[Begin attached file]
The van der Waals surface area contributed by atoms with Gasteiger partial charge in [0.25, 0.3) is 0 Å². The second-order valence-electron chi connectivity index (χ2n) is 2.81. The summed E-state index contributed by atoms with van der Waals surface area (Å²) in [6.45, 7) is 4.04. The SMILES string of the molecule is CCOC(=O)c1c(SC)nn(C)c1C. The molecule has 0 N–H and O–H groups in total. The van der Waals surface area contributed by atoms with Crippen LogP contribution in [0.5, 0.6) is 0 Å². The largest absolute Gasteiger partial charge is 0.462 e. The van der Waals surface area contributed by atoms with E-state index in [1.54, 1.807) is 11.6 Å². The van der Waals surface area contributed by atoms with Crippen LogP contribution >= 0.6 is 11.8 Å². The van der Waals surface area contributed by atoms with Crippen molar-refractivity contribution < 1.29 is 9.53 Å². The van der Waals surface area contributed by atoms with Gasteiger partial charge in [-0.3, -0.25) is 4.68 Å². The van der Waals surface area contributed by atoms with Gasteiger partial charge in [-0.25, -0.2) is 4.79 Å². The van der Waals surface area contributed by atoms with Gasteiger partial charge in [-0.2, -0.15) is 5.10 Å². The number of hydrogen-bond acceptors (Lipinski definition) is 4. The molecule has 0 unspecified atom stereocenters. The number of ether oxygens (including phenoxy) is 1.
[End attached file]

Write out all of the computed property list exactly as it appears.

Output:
The van der Waals surface area contributed by atoms with Gasteiger partial charge in [0.25, 0.3) is 0 Å². The second-order valence-electron chi connectivity index (χ2n) is 2.81. The summed E-state index contributed by atoms with van der Waals surface area (Å²) in [6.45, 7) is 4.04. The SMILES string of the molecule is CCOC(=O)c1c(SC)nn(C)c1C. The molecule has 0 N–H and O–H groups in total. The van der Waals surface area contributed by atoms with Crippen LogP contribution in [0.5, 0.6) is 0 Å². The largest absolute Gasteiger partial charge is 0.462 e. The van der Waals surface area contributed by atoms with E-state index in [1.54, 1.807) is 11.6 Å². The van der Waals surface area contributed by atoms with Crippen LogP contribution >= 0.6 is 11.8 Å². The van der Waals surface area contributed by atoms with Crippen molar-refractivity contribution < 1.29 is 9.53 Å². The van der Waals surface area contributed by atoms with Gasteiger partial charge in [-0.3, -0.25) is 4.68 Å². The van der Waals surface area contributed by atoms with Gasteiger partial charge in [-0.25, -0.2) is 4.79 Å². The van der Waals surface area contributed by atoms with Gasteiger partial charge in [-0.2, -0.15) is 5.10 Å². The number of hydrogen-bond acceptors (Lipinski definition) is 4. The molecule has 0 unspecified atom stereocenters. The number of ether oxygens (including phenoxy) is 1.